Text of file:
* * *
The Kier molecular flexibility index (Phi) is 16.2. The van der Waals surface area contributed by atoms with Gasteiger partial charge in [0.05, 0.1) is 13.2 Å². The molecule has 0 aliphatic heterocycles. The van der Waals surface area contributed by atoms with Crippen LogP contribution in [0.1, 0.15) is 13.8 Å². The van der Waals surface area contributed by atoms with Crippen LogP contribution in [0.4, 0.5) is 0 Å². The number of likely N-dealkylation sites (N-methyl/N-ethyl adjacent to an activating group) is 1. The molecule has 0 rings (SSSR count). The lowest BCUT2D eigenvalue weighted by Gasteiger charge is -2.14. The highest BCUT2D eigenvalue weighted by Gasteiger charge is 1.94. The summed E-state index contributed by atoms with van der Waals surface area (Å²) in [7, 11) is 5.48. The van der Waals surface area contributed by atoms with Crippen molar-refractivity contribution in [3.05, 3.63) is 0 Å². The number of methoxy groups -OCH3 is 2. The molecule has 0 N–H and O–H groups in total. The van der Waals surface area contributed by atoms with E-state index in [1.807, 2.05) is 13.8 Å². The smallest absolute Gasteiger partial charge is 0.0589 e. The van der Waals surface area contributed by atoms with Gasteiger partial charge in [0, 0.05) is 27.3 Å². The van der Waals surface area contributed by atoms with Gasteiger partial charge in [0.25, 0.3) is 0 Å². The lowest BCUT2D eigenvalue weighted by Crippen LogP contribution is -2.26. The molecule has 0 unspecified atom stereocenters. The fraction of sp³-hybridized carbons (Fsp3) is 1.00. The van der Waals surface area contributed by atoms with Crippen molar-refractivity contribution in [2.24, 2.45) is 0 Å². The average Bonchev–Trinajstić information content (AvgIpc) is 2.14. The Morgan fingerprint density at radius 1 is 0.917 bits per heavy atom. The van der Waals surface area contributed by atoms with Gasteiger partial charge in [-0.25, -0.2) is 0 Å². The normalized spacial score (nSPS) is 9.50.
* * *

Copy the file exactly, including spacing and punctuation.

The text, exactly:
The Kier molecular flexibility index (Phi) is 16.2. The van der Waals surface area contributed by atoms with Gasteiger partial charge in [0.05, 0.1) is 13.2 Å². The molecule has 0 aliphatic heterocycles. The van der Waals surface area contributed by atoms with Crippen LogP contribution in [0.1, 0.15) is 13.8 Å². The van der Waals surface area contributed by atoms with Crippen LogP contribution in [0.4, 0.5) is 0 Å². The number of likely N-dealkylation sites (N-methyl/N-ethyl adjacent to an activating group) is 1. The molecule has 0 rings (SSSR count). The lowest BCUT2D eigenvalue weighted by Gasteiger charge is -2.14. The highest BCUT2D eigenvalue weighted by Gasteiger charge is 1.94. The summed E-state index contributed by atoms with van der Waals surface area (Å²) in [7, 11) is 5.48. The van der Waals surface area contributed by atoms with Crippen molar-refractivity contribution in [3.05, 3.63) is 0 Å². The number of methoxy groups -OCH3 is 2. The molecule has 0 N–H and O–H groups in total. The van der Waals surface area contributed by atoms with E-state index in [1.807, 2.05) is 13.8 Å². The smallest absolute Gasteiger partial charge is 0.0589 e. The van der Waals surface area contributed by atoms with Gasteiger partial charge in [0, 0.05) is 27.3 Å². The van der Waals surface area contributed by atoms with Gasteiger partial charge in [0.25, 0.3) is 0 Å². The lowest BCUT2D eigenvalue weighted by Crippen LogP contribution is -2.26. The molecule has 0 unspecified atom stereocenters. The fraction of sp³-hybridized carbons (Fsp3) is 1.00. The van der Waals surface area contributed by atoms with Crippen molar-refractivity contribution in [2.24, 2.45) is 0 Å². The average Bonchev–Trinajstić information content (AvgIpc) is 2.14. The Morgan fingerprint density at radius 1 is 0.917 bits per heavy atom. The van der Waals surface area contributed by atoms with Gasteiger partial charge in [-0.25, -0.2) is 0 Å². The normalized spacial score (nSPS) is 9.50.